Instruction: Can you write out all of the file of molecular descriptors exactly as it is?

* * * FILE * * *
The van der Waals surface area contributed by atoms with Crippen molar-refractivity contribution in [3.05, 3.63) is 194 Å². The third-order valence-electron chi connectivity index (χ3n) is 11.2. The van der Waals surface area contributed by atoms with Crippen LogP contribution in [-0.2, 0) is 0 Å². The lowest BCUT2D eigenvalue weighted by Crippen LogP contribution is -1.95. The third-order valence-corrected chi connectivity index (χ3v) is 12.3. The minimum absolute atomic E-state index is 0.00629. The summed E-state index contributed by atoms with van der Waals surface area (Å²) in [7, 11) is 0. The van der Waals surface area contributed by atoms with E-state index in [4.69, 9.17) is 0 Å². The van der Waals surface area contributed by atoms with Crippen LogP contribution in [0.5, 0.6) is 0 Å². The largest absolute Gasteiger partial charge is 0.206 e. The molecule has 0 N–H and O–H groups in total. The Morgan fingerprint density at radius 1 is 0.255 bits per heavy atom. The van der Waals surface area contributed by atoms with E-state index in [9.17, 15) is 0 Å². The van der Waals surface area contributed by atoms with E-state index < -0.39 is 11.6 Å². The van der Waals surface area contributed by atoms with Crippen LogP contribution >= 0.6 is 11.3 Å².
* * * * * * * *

The van der Waals surface area contributed by atoms with Crippen molar-refractivity contribution in [3.05, 3.63) is 194 Å². The third-order valence-electron chi connectivity index (χ3n) is 11.2. The van der Waals surface area contributed by atoms with Crippen LogP contribution in [-0.2, 0) is 0 Å². The lowest BCUT2D eigenvalue weighted by Crippen LogP contribution is -1.95. The third-order valence-corrected chi connectivity index (χ3v) is 12.3. The minimum absolute atomic E-state index is 0.00629. The summed E-state index contributed by atoms with van der Waals surface area (Å²) in [7, 11) is 0. The van der Waals surface area contributed by atoms with E-state index in [4.69, 9.17) is 0 Å². The van der Waals surface area contributed by atoms with Crippen LogP contribution in [0.5, 0.6) is 0 Å². The largest absolute Gasteiger partial charge is 0.206 e. The molecule has 0 N–H and O–H groups in total. The Morgan fingerprint density at radius 1 is 0.255 bits per heavy atom. The van der Waals surface area contributed by atoms with E-state index in [9.17, 15) is 0 Å². The van der Waals surface area contributed by atoms with E-state index < -0.39 is 11.6 Å². The van der Waals surface area contributed by atoms with Crippen LogP contribution >= 0.6 is 11.3 Å².